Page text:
Is it possible to feel nostalgic about something you’ve never actually experienced first-hand? Can you rue the loss of something you never really had?
I think you can. When I put a Vera Lynn or a Benny Goodman record on my turntable, I find myself wistful for a period of American history that probably never really existed, but one that to my mind, feels innocent and wide-eyed and filled with possibility and very, very real. It was pre-war and post-war at the same time, idealistic men and women standing up to some outside evil and through the sheer force of their moxy and their belief in one another and the cause that united them, they triumphed over that evil. They shut it down. It was no longer a threat to the good people of the world.
As a people, we saw a very bad thing looming on the horizon. As a people, we fought back, and made the necessary sacrifices, and stopped that Very Bad Thing from being something that our children and our grandchildren would have to live with.
With each passing day, I am becoming more and more pessimistic (which is not my nature, you should know), because there is another Very Bad Thing on the horizon – far worse, frankly, than any that we have encountered so far – and we are meeting it with indifference. And I am finding myself nostalgic for a time (imagined, perhaps) when the people of our country would unite and triumph over such an evil.
The National Center for Atmospheric Research has recently been studying the last ten years’ worth of climate data, comparing it with the various predictions about climate change. Long story, distilled down to one sentence: The worst, most alarming and disturbing predictions have been the ones that have been the most accurate. If we are all being honest with one another, politics aside, we are looking at a global increase of about eight degrees Fahrenheit by the year 2100.
Eight degrees. That’s not much, right? That’s the difference between a comfortable afternoon and a slightly uncomfortable one. But let’s look at the real-world implications of that:
A conference in Melbourne next week featuring a who’s who of climate scientists will explore what warming of 4 degrees or more means, including for Australia. Apocalyptic is the only word for it, and understanding the implications is equally important for policymakers, business and the community. Keynote speaker Professor Hans Joachim Schellnhuber, director of the Potsdam Institute and climate adviser to the German Chancellor and to the EU, has said that in a 4-degree warmer world, the population “carrying capacity estimates [are] below 1 billion people.”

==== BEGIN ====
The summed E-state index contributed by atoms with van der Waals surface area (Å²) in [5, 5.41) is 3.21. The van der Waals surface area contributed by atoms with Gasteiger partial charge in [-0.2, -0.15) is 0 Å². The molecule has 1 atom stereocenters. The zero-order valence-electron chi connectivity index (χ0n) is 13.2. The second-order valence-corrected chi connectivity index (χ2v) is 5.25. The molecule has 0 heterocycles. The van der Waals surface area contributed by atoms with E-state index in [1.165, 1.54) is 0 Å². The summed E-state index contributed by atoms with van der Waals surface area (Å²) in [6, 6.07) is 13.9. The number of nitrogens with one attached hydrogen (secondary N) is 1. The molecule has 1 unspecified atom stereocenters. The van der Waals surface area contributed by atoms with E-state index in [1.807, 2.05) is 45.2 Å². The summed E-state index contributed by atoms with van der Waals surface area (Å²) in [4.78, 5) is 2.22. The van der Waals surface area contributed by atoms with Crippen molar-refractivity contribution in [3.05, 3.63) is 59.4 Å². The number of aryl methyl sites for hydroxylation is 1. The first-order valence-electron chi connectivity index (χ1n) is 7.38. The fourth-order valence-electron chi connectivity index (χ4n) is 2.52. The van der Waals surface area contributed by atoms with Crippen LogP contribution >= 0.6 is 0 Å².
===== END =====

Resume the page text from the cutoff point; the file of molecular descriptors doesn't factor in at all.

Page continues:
Professor Kevin Anderson, director of the Tyndall Centre for Climate Change in Britain, was quoted in The Scotsman ahead of the 2009 Copenhagen conference saying the consequences were “terrifying.”
“For humanity it’s a matter of life or death … we will not make all human beings extinct, as a few people with the right sort of resources may put themselves in the right parts of the world and survive. But I think it’s extremely unlikely that we wouldn’t have mass death at 4 degrees. If you have got a population of 9 billion by 2050 and you hit 4 degrees, 5 degrees or 6 degrees, you might have half a billion people surviving.”
That was from a report from July of last year. Back then, back in the good old days, we were worrying about a mere four to six degrees. Now, we’re looking at eight. In a timeframe that mirrors the prom and wedding plans of your grandchildren your and great-grandchildren. How are you feeling about all of this?
Do you have family or friends affected in one way or another by Hurricane Sandy? Get used to it, and get used to more of it. We have taken our Mother and screwed her in ways that she does not appreciate. Sandy is the tip of the melting iceberg.
I came across the last hour of “WALL-E” tonight on cable, a brilliant film from the characteristically brilliant people at Pixar. The movie made me cry like a baby at the end when we first saw it at the theater four years ago, primarily because I was there with my two small children, and I worried about how much of the film would turn out to be prophetic. On that afternoon, I didn’t have the right words to explain to my kids why their daddy was crying after watching a cartoon. Maybe some of these words help to fill in the gaps.